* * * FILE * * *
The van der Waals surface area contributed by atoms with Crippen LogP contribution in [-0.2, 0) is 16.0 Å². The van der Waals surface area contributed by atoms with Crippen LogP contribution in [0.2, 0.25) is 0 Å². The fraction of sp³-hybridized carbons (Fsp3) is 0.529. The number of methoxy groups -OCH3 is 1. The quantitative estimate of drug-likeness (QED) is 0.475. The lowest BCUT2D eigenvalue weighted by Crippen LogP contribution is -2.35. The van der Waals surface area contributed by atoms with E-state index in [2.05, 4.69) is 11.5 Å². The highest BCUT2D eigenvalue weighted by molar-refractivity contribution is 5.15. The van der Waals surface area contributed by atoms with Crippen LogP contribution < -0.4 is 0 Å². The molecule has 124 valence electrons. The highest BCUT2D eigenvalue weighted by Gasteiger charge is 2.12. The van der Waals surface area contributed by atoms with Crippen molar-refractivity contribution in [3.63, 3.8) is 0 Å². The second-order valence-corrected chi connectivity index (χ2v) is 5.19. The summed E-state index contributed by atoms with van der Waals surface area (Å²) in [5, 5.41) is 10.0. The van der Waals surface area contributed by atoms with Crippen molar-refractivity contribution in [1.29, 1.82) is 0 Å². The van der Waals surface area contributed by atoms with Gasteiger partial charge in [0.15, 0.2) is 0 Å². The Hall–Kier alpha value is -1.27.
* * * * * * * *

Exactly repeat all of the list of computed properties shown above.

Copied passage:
The van der Waals surface area contributed by atoms with Crippen LogP contribution in [-0.2, 0) is 16.0 Å². The van der Waals surface area contributed by atoms with Crippen LogP contribution in [0.2, 0.25) is 0 Å². The fraction of sp³-hybridized carbons (Fsp3) is 0.529. The number of methoxy groups -OCH3 is 1. The quantitative estimate of drug-likeness (QED) is 0.475. The lowest BCUT2D eigenvalue weighted by Crippen LogP contribution is -2.35. The van der Waals surface area contributed by atoms with E-state index in [2.05, 4.69) is 11.5 Å². The highest BCUT2D eigenvalue weighted by molar-refractivity contribution is 5.15. The van der Waals surface area contributed by atoms with Crippen LogP contribution < -0.4 is 0 Å². The molecule has 124 valence electrons. The highest BCUT2D eigenvalue weighted by Gasteiger charge is 2.12. The van der Waals surface area contributed by atoms with Crippen molar-refractivity contribution in [3.63, 3.8) is 0 Å². The second-order valence-corrected chi connectivity index (χ2v) is 5.19. The summed E-state index contributed by atoms with van der Waals surface area (Å²) in [5, 5.41) is 10.0. The van der Waals surface area contributed by atoms with Crippen molar-refractivity contribution in [1.29, 1.82) is 0 Å². The van der Waals surface area contributed by atoms with Gasteiger partial charge in [0.15, 0.2) is 0 Å². The Hall–Kier alpha value is -1.27.